Toxoplasma gondii is an important opportunistic infection of AIDS patients. Improved strategies and approaches are urgently needed to more effectively prevent and treat recurrent infections in AIDS. Following primary infection, a chronic life-long T. gondii infection characterized by the presence of persisting cysts containing slowly or nonreplicating bradyzoite parasite forms is established in CNS/brain. Reactivated infection due to cyst rupture during immune suppression causes a difficult to treat and life-threatening Toxoplasmic encephalitis in AIDS. Currently, no vaccine is approved for use in humans to prevent infection and drug treatments for acute infection are suboptimal. Eradicating pre-existing cysts and chronic infection is an excellent approach to control/prevent infection in AIDS. However, no current treatment is effective at eradicating pre-existing cysts and chronic infection. Lack of progress in targeting cyst stages can be attributed to major gaps in our knowledge of parasite biology underlying cyst development and maintenance of chronic infection. Recent progress in understanding the complex host-parasite interaction has revealed that many rhoptry bulb (ROP) proteins appear to be central players in host cell manipulation due to their secretion into the host cell at invasion and their subsequent localization to host cell cytosol/nucleus or their intimate association with the parasitophorous vacuole. Host cell manipulation by these secreted ROP proteins is likely to be critical to the success of parasite biology necessary for acute and chronic infection in vivo. The parasitophorous vacuole appears to be critical for replication of tachyzoites as well as being central to the development of the cyst wall and tissue cyst that characterize chronic infection. We hypothesize that a family of ~ 34 secreted ROP proteins possessing homology to kinases (the "ROP kinome") are outstanding candidates as potential targets to disrupt virulence, cyst development, or chronic infection. Here, we propose to delete each predicted gene member of the secreted ROP kinome in type II T. gondii, and to then ascertain any defect in acute virulence, in early cyst development, or in chronic infection. Using a directed functional genetic approach, this work will identify specific members of the secreted ROP kinome that participate in critical functions required for establishing or maintaining chronic infection in vivo. This project will identify and validate specific secreted ROP kinases as key targets for preventing acute or chronic infection. This project will also develop essential tools and methods required for the future undertaking of larger scale higher throughput knockout and functional genomic projects in type II T. gondii. Consequently, this innovative project has high overall impact by advancing genetic models for dissection of type II biology, by revealing new aspects of host-parasite interaction, and by exposing new targets to prevent or eradicate chronic infection.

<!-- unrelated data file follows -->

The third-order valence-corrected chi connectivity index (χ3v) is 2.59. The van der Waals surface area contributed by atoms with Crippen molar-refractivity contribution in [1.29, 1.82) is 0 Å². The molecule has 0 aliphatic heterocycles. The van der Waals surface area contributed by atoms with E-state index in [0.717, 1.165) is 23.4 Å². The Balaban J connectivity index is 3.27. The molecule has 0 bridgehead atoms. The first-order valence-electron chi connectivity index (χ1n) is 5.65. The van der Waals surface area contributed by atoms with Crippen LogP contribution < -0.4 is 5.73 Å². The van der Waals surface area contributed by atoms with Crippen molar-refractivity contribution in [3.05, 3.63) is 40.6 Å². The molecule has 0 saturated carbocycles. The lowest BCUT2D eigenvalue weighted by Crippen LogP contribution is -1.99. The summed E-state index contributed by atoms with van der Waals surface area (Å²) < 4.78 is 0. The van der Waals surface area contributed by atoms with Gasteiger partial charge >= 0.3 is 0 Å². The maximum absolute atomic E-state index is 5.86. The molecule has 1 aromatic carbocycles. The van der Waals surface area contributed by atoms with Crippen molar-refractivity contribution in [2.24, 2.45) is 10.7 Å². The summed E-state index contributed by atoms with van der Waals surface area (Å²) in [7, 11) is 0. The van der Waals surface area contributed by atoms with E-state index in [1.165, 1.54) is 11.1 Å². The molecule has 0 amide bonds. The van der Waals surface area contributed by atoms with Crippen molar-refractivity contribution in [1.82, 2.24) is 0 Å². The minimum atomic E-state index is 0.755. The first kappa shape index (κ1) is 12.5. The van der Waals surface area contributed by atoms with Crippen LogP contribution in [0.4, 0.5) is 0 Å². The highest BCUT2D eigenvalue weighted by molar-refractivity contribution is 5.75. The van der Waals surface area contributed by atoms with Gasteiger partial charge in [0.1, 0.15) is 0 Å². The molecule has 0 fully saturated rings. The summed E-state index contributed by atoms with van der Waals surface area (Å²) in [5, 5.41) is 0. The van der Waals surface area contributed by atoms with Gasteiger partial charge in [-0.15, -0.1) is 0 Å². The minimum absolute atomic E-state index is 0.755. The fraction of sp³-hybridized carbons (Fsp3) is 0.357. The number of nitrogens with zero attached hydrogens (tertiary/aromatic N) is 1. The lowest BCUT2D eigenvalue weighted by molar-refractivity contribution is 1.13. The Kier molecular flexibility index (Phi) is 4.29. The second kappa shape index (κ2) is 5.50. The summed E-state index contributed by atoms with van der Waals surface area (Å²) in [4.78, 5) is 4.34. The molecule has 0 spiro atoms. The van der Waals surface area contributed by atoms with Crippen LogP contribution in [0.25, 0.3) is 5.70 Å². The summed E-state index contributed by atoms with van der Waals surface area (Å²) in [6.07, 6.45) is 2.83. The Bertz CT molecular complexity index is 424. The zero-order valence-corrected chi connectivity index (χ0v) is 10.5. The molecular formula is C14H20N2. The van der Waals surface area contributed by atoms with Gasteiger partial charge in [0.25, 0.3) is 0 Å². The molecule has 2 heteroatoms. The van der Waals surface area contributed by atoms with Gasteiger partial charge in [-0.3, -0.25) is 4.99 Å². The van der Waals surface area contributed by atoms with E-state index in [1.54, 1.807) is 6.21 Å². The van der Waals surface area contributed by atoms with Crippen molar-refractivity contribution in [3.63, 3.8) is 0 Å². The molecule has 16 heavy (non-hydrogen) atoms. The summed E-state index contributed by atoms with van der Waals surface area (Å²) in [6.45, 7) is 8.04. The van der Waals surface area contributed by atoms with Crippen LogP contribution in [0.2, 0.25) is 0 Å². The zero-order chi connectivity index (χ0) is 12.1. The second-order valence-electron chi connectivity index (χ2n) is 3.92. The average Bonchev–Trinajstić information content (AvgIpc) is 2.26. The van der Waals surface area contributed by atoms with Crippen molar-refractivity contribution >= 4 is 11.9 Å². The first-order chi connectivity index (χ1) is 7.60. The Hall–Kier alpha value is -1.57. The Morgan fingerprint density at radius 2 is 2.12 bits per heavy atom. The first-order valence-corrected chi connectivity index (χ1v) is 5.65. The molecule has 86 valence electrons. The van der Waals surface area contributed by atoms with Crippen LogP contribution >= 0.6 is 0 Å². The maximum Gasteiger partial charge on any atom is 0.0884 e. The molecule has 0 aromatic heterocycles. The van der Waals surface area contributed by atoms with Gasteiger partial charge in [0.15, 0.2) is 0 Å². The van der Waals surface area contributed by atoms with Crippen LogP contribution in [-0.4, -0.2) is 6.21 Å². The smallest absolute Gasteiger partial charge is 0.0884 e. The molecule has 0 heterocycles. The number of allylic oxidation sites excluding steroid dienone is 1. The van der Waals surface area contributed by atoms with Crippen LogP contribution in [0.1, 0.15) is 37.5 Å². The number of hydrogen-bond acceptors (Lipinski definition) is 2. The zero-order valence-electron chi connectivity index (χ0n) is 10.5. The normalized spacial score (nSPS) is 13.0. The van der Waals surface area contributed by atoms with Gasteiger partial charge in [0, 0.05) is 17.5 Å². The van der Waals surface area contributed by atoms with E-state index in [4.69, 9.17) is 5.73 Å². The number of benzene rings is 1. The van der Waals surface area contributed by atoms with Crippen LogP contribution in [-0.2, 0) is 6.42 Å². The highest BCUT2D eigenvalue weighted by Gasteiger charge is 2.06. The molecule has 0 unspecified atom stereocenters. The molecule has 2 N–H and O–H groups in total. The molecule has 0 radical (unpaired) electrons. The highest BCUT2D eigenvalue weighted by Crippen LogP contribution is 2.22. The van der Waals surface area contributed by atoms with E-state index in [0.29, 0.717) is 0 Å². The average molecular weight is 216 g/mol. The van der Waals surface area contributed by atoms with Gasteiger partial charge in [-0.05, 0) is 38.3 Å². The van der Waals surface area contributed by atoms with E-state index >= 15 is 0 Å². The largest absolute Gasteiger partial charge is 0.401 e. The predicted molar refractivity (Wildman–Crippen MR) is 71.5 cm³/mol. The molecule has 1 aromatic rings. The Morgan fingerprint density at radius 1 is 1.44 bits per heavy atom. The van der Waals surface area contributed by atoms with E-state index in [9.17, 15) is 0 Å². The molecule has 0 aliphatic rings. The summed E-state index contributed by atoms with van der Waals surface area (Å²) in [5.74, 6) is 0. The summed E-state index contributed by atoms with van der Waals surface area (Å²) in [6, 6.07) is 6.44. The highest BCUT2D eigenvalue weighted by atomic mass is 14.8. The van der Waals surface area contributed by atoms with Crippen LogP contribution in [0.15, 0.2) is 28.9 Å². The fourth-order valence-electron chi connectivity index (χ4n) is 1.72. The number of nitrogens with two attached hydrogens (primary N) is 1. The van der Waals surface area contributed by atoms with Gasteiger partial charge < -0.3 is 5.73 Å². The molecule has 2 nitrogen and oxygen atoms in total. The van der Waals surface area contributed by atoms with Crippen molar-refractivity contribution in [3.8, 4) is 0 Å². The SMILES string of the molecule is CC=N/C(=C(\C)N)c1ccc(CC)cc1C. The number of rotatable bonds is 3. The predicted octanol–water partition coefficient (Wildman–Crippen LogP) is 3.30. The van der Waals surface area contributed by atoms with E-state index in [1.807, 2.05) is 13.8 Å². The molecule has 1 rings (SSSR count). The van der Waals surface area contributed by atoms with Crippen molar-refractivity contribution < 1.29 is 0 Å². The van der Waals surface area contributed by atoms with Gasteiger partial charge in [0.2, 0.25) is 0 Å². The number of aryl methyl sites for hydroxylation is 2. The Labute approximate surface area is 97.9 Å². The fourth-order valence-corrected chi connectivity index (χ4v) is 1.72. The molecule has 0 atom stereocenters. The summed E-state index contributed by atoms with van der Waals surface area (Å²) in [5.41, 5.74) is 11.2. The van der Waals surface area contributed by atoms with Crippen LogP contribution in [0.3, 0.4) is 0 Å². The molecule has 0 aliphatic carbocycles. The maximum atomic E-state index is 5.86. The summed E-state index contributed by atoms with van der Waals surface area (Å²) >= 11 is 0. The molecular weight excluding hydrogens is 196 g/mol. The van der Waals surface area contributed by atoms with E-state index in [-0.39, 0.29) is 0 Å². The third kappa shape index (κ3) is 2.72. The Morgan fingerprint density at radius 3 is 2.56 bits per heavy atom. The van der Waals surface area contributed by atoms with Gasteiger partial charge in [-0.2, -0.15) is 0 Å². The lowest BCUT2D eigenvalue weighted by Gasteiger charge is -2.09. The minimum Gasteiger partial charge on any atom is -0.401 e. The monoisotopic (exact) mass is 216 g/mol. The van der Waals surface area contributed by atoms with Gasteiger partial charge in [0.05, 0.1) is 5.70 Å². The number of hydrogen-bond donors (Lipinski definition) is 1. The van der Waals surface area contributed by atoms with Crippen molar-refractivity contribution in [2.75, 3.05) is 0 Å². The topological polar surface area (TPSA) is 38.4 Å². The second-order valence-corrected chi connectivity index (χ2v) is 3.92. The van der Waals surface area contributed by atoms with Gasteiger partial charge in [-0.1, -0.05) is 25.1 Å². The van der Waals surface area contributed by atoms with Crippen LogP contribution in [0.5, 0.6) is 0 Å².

Public Health Relevance

This project will identify specialized parasite proteins that are essential for the ability of Toxoplasma gondii to establish and maintain a chronic infection. No vaccine is currently available to prevent infection and no drug treatment is available that can eradicate chronic infection. By functional analysis of a family of specialized parasite proteins we expect to identify new targets to prevent or eradicate chronic infection. The information gained in this project helps to uncovering fundamental knowledge of how a parasite manipulates mammalian cells and the mammalian host, and will thus uncover new approaches to eradicate a significant parasite of humans.

National Institute of Health (NIH)
National Institute of Allergy and Infectious Diseases (NIAID)
Exploratory/Developmental Grants (R21)
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AIDS-associated Opportunistic Infections and Cancer Study Section (AOIC)
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Mcgugan, Glen C
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Dartmouth College
Schools of Medicine
United States
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